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Toll Lanes Need Non-Transponder Carpooling
(8/1/2012)

The Transit Coalition believes that it is essential for carpools to have free access to all HOT lanes, without a requirement for transponders.



Southern California is home to a growing network of toll roads and "High- Occupancy Toll" (HOT) lanes, each with differentiating toll policies for the various corridors such as the Metro ExpressLanes, the 91 Express Lanes, and the I-15 Express Lanes in San Diego County.

For the HOT lanes, the Transit Coalition believes that it is essential for carpools to have free access without a requirement for transponders. Here are the toll policies of a few agencies in Southern California (as of 08/01/2012):

Metro ExpressLanes: FasTrak required for all vehicles. If carpooling, plan on using the new transponder with the single/2+/3+ switch or be prepared to pay the full toll. Carpools with the new FasTrak travel free (carpool is 2+ or 3+ depending on the time of the day and the corridor used). Several bus lines will utilize the lanes.

The Toll Roads (SR-73, 133, 241, 261): TCA, which operates the dedicated toll roads throughout Orange County (not to be confused with the 91 Express Lanes) has proposed to phase out cash payments. Drivers will be required to have a FasTrak, or patrons can also register their license plate numbers with TCA as an alternative. No carpool discounts announced at this time and no transit routes are available.

91 Express Lanes: FasTrak required for all vehicles. If there are three or more in the car, use the 3+ lane when nearing the toll antennas. 3+ carpools travel free except the PM rush hour in the peak direction where the toll is discounted 50%. Commuter bus lines currently use the corridor and expanded express service is planned.

I-15 Express Lanes in San Diego County: 2+ carpools free. FasTrak required only for solo vehicles. Simply put the FasTrak away in a mylar bag so it cannot be read by the toll antennas if carpooling. Commuter bus lines currently use the corridor and expanded rapid express service is planned. This toll lane facility won the "Project of the Year Award" from the California Transportation Foundation in 2012.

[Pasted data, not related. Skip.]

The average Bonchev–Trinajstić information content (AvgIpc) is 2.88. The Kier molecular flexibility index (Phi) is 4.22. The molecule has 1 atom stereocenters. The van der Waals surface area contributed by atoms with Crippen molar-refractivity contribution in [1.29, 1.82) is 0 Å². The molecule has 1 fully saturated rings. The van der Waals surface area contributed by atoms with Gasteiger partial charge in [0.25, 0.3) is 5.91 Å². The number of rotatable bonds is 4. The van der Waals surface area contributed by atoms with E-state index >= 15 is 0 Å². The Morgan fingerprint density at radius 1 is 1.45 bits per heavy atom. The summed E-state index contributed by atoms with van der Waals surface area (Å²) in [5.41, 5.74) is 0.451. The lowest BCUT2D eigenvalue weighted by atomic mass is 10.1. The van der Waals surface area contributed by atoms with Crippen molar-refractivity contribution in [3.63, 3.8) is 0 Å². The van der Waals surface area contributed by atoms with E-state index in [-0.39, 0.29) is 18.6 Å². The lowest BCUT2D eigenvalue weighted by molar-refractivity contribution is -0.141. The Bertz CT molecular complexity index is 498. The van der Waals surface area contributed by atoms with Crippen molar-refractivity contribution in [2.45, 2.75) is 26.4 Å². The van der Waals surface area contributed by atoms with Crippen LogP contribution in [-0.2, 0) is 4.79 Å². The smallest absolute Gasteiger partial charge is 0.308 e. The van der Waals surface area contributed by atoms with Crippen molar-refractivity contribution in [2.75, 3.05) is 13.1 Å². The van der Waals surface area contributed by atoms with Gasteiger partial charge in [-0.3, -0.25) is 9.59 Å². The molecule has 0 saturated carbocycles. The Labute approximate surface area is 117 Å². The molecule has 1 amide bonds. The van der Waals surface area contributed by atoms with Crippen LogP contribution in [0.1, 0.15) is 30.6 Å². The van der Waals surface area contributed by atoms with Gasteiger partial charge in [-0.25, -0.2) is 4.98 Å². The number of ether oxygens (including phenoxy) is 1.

The Transit Coalition is open to high- occupancy toll lane conversions that implement rideshare-friendly policies similar to those adopted by counties like San Diego and Santa Clara, with carpools defined as 2+ or 3+, depending on the time of the day and the demographics of the corridor, and without requiring transponders for carpools.

The Coalition objects to toll policies that would result in a reduction of carpools instead of single occupancy vehicles. Researchers from UC Berkeley reveal that not only has the San Francisco Bay Area Toll Authority's ill-advised imposition of mandatory FasTrak transponders and tolls on carpools resulted in a 26% reduction of vehicles in the carpool lane, but that many carpools are not picking up additional passengers along the way as before--a double-whammy, reducing the number of people utilizing the carpool lane by well more than 26%.

With that, the Transit Coalition wants to ask this question to each public transportation agency and each elected official who is proposing future toll lanes as a means to reduce congestion for everyone:

Would you consider following the example of San Diego County's award-winning project, adopting congestion-based tolls for solo motorists and opening up your express lanes for free travel for all 2+ or 3+ carpools and private buses, not just those who have FasTrak?
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